Today is International Women's Day, and this year's theme is "Planet 50-50 by 2030: Step it up for Gender Equality!" The reference to 2030 is about the deadline for the newly adopted Sustainable Development Goal (SDGs) which chart out the new roadmap for global development for all countries of the world for the next 15 years.
But what's the big commotion? Many people seem to think that there's no such thing as gender inequality anymore, and that women and girls have reached the same respect, appreciation and acknowledgement as men and boys have as equal members of the societies they live in. Don't we already live in "Planet 50-50"?
The short answer is: No, we don't - and we're not even near yet.
The grim reality is that gender equality has not been fully realized anywhere in the world. Even in the top performing countries, such as the Nordic countries that often are quoted as the most gender equal in the world, inequalities persist that hinder girls' and women's ability to be full rights-bearing members of their societies. For example, in my native country Finland, rates of violence against women continue to be the highest in Europe, with nearly half of women over the age of 15 having experienced some form of sexual pr physical violence. In Iceland, a country with reportedly the smallest gender gap in the world, women continue to face a 20% pay gap compared to men. United States, one of the most powerful and wealthiest nations in the world, is one of only eight countries in the world with a rising maternal mortality rate, and countries like India and China, despite their impressive economic growth, still deal with a plethora of violations of women's rights ranging from incredibly high rates of gender based violence in India to five Chinese feminist being arrested for trying to organize a rally against sexual harassment - on International Women's Day last year. While progress has been achieved, literally everywhere in the world women still have to fight for their right to be treated as full rights bearing human beings.
Sometimes, people will claim that some of these issues aren't about inequality or discrimination. That, for example, challenges related to women's access to health care services aren't about gender equality but about lack of resources. But here's the thing: The allocation of resources is always a value statement. The political decisions made about availability of sexual and reproductive services, family planning or contraceptive access are a reflection of the importance placed on protecting and realizing women's rights, and an indication of what is considered a priority and what isn't. The inability to ensure that all girls and women have equal access to education, training and meaningful employment is not about lack of resources but about lack of political will. The persistently high rates of sexual and physical violence against women in almost every corner of the world aren't an indication of lack of rescues to combat sexual violence, but about power structures, These decisions have long lasting implications on not only women's health and well-being, but their lives and the future of their societies on a much broader level. Without access to education, women can't obtain the skills they need to become independent and economically secure. They can't provide for their families and ensure the wellbeing of their children. Without access to sexual and reproductive health services, women cannot take control over their reproductive decisions, and continue to face unnecessary risks related to pregnancy and childbirth. Women who live under constant threat of violence continue to have their lives and rights hindered and violated by fear and injustice, and even in countries where things like education and healthcare for women are taken care for, women still face numerous obstacles and discrimination based solely on their sex in the job market, in politics and in decision making.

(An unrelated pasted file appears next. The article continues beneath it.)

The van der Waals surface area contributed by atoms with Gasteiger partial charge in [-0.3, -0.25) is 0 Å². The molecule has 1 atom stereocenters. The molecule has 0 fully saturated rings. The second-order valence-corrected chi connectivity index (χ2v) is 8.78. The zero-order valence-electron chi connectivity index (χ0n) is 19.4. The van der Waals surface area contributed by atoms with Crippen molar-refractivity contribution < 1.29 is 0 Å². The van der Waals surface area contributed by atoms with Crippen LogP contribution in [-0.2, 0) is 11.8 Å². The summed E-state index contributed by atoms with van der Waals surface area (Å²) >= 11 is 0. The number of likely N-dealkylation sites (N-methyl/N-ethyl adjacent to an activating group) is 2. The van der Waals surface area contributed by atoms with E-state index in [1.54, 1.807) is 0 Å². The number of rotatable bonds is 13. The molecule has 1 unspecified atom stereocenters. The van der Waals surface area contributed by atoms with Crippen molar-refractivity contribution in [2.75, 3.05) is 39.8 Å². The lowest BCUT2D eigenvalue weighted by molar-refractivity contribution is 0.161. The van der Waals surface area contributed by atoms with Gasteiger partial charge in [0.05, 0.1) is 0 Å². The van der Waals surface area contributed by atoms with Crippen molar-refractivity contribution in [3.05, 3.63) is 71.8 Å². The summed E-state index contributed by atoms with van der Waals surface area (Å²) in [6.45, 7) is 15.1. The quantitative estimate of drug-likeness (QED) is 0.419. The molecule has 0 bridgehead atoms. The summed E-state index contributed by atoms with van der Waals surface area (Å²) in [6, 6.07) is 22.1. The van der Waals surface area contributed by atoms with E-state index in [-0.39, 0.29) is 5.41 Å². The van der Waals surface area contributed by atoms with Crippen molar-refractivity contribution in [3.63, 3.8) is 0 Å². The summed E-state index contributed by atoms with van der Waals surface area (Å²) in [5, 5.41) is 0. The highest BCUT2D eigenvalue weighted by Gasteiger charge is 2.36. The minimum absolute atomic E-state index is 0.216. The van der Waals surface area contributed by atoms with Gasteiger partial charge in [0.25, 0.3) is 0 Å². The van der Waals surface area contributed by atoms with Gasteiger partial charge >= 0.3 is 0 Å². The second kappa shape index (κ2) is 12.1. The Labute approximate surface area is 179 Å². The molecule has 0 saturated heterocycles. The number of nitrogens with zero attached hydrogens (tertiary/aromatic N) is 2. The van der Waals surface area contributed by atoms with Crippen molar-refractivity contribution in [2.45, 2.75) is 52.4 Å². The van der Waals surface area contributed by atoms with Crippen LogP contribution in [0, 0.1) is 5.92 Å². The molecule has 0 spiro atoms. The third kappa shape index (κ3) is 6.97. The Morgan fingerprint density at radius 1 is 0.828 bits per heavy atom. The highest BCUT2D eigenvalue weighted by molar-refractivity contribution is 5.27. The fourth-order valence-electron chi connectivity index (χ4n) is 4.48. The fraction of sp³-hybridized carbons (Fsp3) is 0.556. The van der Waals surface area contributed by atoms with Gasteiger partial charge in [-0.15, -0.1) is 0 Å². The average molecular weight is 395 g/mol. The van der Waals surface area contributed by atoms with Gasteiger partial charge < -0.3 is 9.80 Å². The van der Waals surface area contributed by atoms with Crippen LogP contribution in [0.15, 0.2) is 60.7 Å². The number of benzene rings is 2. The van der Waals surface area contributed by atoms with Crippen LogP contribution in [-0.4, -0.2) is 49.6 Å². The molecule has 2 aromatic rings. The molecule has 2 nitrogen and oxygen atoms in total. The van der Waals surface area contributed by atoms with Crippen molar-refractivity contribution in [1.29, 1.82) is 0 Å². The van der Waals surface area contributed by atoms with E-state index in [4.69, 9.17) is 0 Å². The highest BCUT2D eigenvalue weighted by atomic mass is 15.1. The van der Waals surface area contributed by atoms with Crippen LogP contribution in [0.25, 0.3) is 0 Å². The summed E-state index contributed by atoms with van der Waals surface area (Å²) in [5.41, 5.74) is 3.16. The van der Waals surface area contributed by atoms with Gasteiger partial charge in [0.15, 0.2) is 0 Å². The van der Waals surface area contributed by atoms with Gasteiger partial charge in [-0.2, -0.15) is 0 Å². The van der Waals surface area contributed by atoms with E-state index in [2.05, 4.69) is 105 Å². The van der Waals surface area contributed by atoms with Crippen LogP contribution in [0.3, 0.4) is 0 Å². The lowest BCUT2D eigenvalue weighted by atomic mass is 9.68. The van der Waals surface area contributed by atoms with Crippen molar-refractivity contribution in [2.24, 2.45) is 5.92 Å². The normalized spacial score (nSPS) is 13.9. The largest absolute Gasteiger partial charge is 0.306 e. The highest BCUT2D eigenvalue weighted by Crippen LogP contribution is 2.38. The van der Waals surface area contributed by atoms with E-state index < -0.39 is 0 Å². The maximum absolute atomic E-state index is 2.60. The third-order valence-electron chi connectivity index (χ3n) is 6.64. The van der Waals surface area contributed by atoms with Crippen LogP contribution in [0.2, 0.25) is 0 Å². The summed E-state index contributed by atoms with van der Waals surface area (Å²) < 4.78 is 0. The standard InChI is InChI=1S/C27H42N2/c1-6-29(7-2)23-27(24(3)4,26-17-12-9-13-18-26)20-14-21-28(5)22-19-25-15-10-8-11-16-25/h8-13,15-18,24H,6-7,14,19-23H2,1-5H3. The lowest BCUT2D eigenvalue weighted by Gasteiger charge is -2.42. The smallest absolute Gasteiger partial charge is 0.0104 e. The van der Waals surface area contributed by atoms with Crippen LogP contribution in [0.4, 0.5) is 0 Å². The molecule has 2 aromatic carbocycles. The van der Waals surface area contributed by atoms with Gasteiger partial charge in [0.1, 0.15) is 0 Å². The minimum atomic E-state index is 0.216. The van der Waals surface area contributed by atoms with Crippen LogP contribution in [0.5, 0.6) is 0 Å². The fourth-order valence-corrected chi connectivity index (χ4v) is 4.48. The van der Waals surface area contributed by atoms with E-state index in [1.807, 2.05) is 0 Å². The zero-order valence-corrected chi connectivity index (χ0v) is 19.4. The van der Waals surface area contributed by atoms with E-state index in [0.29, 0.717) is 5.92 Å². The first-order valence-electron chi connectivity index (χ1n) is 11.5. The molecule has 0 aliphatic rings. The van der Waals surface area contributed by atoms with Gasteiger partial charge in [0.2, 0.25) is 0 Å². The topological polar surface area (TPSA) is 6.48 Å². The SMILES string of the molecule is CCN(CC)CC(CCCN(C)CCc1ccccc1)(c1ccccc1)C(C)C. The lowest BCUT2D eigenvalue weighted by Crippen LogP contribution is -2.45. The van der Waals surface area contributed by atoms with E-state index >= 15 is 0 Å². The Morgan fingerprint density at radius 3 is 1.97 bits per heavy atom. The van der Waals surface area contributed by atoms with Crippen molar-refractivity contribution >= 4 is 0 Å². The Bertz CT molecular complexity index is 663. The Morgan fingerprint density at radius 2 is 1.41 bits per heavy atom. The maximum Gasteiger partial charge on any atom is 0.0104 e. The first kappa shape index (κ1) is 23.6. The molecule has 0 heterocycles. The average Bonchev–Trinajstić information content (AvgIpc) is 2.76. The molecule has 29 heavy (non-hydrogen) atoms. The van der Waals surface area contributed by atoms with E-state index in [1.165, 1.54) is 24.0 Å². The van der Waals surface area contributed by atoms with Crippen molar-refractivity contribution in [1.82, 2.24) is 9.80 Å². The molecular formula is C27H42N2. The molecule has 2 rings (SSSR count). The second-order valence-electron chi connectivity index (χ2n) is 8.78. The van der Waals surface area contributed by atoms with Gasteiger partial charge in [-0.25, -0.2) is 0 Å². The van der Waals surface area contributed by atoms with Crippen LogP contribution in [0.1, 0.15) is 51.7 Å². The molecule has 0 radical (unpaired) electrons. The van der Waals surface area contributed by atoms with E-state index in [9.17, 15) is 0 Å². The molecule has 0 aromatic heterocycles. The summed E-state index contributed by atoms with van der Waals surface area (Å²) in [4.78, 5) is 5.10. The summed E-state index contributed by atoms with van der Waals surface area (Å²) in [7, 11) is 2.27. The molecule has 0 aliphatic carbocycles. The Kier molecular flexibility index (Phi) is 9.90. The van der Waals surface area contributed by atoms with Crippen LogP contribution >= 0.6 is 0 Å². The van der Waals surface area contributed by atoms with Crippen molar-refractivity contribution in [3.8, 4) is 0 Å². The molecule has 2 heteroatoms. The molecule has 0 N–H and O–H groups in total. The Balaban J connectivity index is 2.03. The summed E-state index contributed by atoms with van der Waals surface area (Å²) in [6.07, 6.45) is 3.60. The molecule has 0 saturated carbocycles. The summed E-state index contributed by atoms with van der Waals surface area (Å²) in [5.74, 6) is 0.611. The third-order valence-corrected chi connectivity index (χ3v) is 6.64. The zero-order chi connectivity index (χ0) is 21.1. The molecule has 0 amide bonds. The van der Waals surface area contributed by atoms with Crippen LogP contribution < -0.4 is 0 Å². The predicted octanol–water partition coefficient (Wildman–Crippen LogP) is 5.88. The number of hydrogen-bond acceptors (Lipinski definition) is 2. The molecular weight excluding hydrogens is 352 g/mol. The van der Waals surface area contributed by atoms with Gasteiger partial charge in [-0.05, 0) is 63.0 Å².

That's why we need a big shift in attitudes, priorities and values to build a "Planet 50-50 by 2030". It will take more than goals and roadmap to reach a day when women and men are truly treated as equals in the world - and before women everywhere in the world can make decisions about their life, their health, their education, their family and their employment based on what they want - not what they are forced into because of gender discrimination. To build a Planet 50-50, we also need to pay more attention to gaps between women themselves. We need to ensure the commitments we make and action we take reach even the most vulnerable, the most marginalized and those women who are the hardest to reach - those who are still too often left behind from development and progress, and whose voices are left out of global debates and discussions about what women need.
Can we have a gender equal planet by 2030? Absolutely. And I think we should aim to get there much faster, because another 15 years of gender inequality should not be considered acceptable. But before we can start truly building that planet, we need to own up to the fact that it is not lack of resources nor know-how that has prevented us from getting there before. It's time to start putting women and girls first - because a Planet 50-50 isn't just in their best interest, but a better world for all of us.